After opening his own gallery, Suby One became an importer of sprays. In addition to the immediately available stock, this allows him to be at the heart of the scene and rub shoulders with all the local and international players. His experience is recognized by his peers, as is his commitment to the movement.
Friendly, accessible and benevolent, Suby One is an essential artist who has skillfully juggled and built artistic bridges between France and Vietnam.
Suby one is one of the most popular street and graffiti artists in Vietnam. An inveterate graffiti artist, Suby One is omnipresent on the walls of Saigon as in many trendy places.
Meet with SubyOne
How do you define yourself and why ?
I define myself primarily as a graffiti artist. I discovered graffiti when I was 12 years old and I’ve been practicing this art for more than 20 years. This one also made me discover art in general.
As an artist I am rather eclectic, I never confine myself to one medium, I like to learn, to discover. Picasso used to say “I am always doing that which I cannot do, in order that I may learn how to do it.”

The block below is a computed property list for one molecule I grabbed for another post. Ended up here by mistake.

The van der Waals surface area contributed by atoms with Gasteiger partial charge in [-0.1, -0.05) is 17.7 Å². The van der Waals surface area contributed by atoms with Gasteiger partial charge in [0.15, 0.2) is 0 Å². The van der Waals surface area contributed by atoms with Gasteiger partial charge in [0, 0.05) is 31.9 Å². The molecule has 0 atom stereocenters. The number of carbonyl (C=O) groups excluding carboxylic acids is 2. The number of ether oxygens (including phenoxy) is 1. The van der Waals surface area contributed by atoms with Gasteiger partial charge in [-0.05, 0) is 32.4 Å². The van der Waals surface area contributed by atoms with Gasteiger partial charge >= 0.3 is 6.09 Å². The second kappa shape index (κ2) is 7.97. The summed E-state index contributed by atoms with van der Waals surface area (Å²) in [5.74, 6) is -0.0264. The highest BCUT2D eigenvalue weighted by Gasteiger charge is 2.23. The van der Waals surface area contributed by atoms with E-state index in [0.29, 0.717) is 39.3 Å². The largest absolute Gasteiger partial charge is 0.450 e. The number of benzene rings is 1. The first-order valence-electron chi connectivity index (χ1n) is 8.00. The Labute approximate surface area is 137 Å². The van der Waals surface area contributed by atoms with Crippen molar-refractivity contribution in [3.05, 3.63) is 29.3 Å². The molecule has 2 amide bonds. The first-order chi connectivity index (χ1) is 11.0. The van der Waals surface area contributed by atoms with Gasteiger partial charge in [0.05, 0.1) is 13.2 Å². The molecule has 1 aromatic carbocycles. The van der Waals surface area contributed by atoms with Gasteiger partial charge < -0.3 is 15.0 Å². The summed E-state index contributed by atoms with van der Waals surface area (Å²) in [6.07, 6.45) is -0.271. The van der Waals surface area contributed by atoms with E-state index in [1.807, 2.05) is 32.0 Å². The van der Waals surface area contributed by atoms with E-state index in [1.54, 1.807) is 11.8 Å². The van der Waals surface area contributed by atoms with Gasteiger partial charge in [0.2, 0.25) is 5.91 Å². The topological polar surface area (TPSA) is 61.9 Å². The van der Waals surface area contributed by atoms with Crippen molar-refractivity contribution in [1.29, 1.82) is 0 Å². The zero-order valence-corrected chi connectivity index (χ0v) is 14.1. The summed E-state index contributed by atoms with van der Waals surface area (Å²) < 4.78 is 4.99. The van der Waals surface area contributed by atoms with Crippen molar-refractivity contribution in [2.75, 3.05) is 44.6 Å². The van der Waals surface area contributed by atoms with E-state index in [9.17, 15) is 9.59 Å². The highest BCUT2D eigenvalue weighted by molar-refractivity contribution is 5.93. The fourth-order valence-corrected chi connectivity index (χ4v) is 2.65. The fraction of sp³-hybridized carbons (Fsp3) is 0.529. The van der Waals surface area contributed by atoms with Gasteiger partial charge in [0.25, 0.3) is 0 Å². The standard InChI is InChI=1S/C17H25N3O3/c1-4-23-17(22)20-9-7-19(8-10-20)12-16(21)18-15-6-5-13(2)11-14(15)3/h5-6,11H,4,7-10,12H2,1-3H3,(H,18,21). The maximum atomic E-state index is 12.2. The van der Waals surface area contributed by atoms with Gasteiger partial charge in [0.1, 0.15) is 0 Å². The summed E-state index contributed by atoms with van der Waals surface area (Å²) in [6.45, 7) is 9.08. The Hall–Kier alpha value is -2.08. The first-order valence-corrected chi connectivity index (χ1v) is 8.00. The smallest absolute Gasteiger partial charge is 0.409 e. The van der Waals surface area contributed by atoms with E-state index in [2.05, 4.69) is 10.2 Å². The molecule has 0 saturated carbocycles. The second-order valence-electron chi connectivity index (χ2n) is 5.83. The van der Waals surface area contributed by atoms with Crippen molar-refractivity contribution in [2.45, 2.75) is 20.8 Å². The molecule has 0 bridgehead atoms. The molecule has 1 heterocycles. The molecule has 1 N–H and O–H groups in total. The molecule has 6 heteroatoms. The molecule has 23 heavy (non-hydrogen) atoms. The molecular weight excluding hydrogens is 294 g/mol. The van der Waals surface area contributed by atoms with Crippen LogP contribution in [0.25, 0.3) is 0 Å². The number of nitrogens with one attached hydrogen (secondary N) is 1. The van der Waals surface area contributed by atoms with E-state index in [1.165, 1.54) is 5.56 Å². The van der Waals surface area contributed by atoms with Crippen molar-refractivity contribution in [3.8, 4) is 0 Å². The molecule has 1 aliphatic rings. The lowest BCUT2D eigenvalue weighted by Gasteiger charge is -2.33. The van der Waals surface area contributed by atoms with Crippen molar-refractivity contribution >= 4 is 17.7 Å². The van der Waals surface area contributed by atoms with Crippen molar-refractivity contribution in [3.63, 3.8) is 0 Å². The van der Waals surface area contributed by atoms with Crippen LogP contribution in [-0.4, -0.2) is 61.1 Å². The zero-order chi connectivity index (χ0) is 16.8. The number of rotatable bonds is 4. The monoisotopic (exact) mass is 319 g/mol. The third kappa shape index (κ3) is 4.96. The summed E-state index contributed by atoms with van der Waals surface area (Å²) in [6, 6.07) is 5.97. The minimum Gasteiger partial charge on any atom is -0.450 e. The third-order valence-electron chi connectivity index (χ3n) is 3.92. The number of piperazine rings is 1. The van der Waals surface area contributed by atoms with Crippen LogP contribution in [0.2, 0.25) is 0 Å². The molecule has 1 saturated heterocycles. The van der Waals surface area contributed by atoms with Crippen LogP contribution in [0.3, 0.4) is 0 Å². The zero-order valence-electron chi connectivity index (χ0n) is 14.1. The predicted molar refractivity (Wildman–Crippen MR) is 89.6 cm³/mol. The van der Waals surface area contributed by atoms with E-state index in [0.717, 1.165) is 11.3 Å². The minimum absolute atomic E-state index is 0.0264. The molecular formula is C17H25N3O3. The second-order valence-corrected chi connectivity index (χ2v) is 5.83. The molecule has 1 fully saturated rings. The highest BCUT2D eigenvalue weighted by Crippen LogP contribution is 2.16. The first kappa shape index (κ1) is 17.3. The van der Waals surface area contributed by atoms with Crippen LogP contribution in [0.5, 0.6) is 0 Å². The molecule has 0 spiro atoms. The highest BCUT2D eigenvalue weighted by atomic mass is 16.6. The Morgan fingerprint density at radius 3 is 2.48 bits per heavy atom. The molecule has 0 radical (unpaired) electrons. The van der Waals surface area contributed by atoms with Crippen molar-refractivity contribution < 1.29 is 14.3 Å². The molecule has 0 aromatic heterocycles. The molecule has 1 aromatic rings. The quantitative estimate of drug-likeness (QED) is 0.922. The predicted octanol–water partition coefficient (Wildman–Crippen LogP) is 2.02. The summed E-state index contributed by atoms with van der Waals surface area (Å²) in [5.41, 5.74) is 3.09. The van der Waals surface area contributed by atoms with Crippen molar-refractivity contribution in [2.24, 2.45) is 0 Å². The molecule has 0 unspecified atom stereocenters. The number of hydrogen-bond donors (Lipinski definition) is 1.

I paint, I sculpt, I also do installations. I don’t have a precise style, I’m constantly evolving.
What’s your story? What are your reasons for painting?
I am the child of emigrants, my parents fled the Vietnam war and found France as a host country. We landed in the suburbs of Paris, in Vitry sur Seine.
It was in Vitry that I discovered graffiti, but above all this urban culture from the United States, Hip Hop. Among these disciplines, graffiti represented me the best. I always drew. My father was an artist, but because of the weight of traditions, of war, he gave up. Even today I am unable to make realistic portraits as he did.